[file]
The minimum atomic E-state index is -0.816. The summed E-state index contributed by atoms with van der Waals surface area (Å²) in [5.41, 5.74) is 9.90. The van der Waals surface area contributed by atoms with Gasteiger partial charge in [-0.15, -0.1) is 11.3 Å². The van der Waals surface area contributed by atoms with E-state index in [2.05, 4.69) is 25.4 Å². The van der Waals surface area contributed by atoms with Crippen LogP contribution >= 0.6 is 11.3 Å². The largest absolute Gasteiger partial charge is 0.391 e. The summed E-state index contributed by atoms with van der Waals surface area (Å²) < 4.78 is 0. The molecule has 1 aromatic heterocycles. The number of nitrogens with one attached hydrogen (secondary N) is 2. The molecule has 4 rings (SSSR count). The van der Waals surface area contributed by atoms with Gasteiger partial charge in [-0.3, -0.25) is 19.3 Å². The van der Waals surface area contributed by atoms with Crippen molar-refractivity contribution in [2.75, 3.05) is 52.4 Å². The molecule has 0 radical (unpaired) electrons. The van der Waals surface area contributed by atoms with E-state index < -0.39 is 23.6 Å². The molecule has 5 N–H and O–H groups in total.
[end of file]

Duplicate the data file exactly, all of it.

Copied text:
The minimum atomic E-state index is -0.816. The summed E-state index contributed by atoms with van der Waals surface area (Å²) in [5.41, 5.74) is 9.90. The van der Waals surface area contributed by atoms with Gasteiger partial charge in [-0.15, -0.1) is 11.3 Å². The van der Waals surface area contributed by atoms with E-state index in [2.05, 4.69) is 25.4 Å². The van der Waals surface area contributed by atoms with Crippen LogP contribution >= 0.6 is 11.3 Å². The largest absolute Gasteiger partial charge is 0.391 e. The summed E-state index contributed by atoms with van der Waals surface area (Å²) < 4.78 is 0. The molecule has 1 aromatic heterocycles. The number of nitrogens with one attached hydrogen (secondary N) is 2. The molecule has 4 rings (SSSR count). The van der Waals surface area contributed by atoms with Gasteiger partial charge in [-0.3, -0.25) is 19.3 Å². The van der Waals surface area contributed by atoms with Crippen molar-refractivity contribution in [2.75, 3.05) is 52.4 Å². The molecule has 0 radical (unpaired) electrons. The van der Waals surface area contributed by atoms with E-state index < -0.39 is 23.6 Å². The molecule has 5 N–H and O–H groups in total.